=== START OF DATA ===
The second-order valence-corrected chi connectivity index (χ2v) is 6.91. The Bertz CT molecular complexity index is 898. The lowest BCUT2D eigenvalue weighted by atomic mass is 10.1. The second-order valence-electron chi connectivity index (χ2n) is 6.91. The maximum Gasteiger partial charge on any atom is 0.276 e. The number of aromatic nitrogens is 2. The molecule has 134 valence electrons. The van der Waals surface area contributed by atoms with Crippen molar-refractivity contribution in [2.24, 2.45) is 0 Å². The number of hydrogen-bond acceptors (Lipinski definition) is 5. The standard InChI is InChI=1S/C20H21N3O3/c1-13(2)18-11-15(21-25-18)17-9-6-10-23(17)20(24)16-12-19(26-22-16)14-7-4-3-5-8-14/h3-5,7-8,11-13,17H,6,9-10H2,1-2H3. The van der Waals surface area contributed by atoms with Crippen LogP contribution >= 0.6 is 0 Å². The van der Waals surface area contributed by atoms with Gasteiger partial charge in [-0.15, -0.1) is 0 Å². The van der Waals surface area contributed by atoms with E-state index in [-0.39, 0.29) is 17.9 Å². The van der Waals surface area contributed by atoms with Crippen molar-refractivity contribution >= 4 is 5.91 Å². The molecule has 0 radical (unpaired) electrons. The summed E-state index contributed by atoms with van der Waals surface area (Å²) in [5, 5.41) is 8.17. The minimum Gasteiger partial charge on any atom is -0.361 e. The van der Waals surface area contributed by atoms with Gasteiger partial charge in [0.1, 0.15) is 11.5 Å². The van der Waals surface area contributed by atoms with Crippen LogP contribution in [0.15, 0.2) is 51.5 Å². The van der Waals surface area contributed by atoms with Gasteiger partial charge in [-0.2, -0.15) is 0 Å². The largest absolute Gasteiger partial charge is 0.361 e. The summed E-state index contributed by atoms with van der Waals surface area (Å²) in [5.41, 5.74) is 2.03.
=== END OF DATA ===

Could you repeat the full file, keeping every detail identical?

The second-order valence-corrected chi connectivity index (χ2v) is 6.91. The Bertz CT molecular complexity index is 898. The lowest BCUT2D eigenvalue weighted by atomic mass is 10.1. The second-order valence-electron chi connectivity index (χ2n) is 6.91. The maximum Gasteiger partial charge on any atom is 0.276 e. The number of aromatic nitrogens is 2. The molecule has 134 valence electrons. The van der Waals surface area contributed by atoms with Crippen molar-refractivity contribution in [2.24, 2.45) is 0 Å². The number of hydrogen-bond acceptors (Lipinski definition) is 5. The standard InChI is InChI=1S/C20H21N3O3/c1-13(2)18-11-15(21-25-18)17-9-6-10-23(17)20(24)16-12-19(26-22-16)14-7-4-3-5-8-14/h3-5,7-8,11-13,17H,6,9-10H2,1-2H3. The van der Waals surface area contributed by atoms with Crippen LogP contribution >= 0.6 is 0 Å². The van der Waals surface area contributed by atoms with Gasteiger partial charge in [-0.15, -0.1) is 0 Å². The van der Waals surface area contributed by atoms with E-state index in [-0.39, 0.29) is 17.9 Å². The van der Waals surface area contributed by atoms with Crippen molar-refractivity contribution >= 4 is 5.91 Å². The molecule has 0 radical (unpaired) electrons. The summed E-state index contributed by atoms with van der Waals surface area (Å²) in [5, 5.41) is 8.17. The minimum Gasteiger partial charge on any atom is -0.361 e. The van der Waals surface area contributed by atoms with Gasteiger partial charge in [0.1, 0.15) is 11.5 Å². The van der Waals surface area contributed by atoms with Crippen LogP contribution in [0.15, 0.2) is 51.5 Å². The van der Waals surface area contributed by atoms with Gasteiger partial charge in [-0.2, -0.15) is 0 Å². The largest absolute Gasteiger partial charge is 0.361 e. The summed E-state index contributed by atoms with van der Waals surface area (Å²) in [5.41, 5.74) is 2.03.